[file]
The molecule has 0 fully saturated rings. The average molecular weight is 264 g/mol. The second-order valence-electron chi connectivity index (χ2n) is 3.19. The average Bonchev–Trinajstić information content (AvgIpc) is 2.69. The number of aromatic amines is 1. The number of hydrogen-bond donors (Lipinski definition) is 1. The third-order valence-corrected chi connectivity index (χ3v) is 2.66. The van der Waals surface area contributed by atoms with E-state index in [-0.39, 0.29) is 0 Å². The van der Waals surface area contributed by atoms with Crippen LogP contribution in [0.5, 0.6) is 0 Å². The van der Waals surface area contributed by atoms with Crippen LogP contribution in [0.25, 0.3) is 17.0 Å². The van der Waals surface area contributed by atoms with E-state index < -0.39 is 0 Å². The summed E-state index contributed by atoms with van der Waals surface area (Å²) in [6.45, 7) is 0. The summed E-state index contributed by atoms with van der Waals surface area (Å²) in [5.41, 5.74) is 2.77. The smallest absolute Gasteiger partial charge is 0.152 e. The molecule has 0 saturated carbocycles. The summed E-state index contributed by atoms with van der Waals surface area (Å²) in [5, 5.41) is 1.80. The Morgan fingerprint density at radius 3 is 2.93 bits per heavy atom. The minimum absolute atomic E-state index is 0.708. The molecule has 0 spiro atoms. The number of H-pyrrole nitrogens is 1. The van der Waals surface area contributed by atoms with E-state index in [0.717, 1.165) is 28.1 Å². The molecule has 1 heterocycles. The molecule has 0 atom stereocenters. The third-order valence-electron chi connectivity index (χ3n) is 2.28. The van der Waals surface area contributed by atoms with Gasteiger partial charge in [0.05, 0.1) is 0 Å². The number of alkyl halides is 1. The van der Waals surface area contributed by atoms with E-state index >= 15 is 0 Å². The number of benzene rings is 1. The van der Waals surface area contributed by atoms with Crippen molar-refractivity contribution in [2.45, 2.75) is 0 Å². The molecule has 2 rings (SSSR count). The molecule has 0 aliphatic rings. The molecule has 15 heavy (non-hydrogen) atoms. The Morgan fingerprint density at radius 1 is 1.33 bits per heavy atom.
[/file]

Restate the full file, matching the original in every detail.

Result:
The molecule has 0 fully saturated rings. The average molecular weight is 264 g/mol. The second-order valence-electron chi connectivity index (χ2n) is 3.19. The average Bonchev–Trinajstić information content (AvgIpc) is 2.69. The number of aromatic amines is 1. The number of hydrogen-bond donors (Lipinski definition) is 1. The third-order valence-corrected chi connectivity index (χ3v) is 2.66. The van der Waals surface area contributed by atoms with E-state index in [-0.39, 0.29) is 0 Å². The van der Waals surface area contributed by atoms with Crippen LogP contribution in [0.5, 0.6) is 0 Å². The van der Waals surface area contributed by atoms with Crippen LogP contribution in [0.25, 0.3) is 17.0 Å². The van der Waals surface area contributed by atoms with E-state index < -0.39 is 0 Å². The summed E-state index contributed by atoms with van der Waals surface area (Å²) in [6.45, 7) is 0. The summed E-state index contributed by atoms with van der Waals surface area (Å²) in [5.41, 5.74) is 2.77. The smallest absolute Gasteiger partial charge is 0.152 e. The molecule has 0 saturated carbocycles. The summed E-state index contributed by atoms with van der Waals surface area (Å²) in [5, 5.41) is 1.80. The Morgan fingerprint density at radius 3 is 2.93 bits per heavy atom. The minimum absolute atomic E-state index is 0.708. The molecule has 0 spiro atoms. The number of H-pyrrole nitrogens is 1. The van der Waals surface area contributed by atoms with E-state index in [0.717, 1.165) is 28.1 Å². The molecule has 1 heterocycles. The molecule has 0 atom stereocenters. The third-order valence-electron chi connectivity index (χ3n) is 2.28. The van der Waals surface area contributed by atoms with Gasteiger partial charge in [0.05, 0.1) is 0 Å². The number of alkyl halides is 1. The van der Waals surface area contributed by atoms with E-state index >= 15 is 0 Å². The number of benzene rings is 1. The van der Waals surface area contributed by atoms with Crippen molar-refractivity contribution in [2.45, 2.75) is 0 Å². The molecule has 2 rings (SSSR count). The molecule has 0 aliphatic rings. The molecule has 15 heavy (non-hydrogen) atoms. The Morgan fingerprint density at radius 1 is 1.33 bits per heavy atom.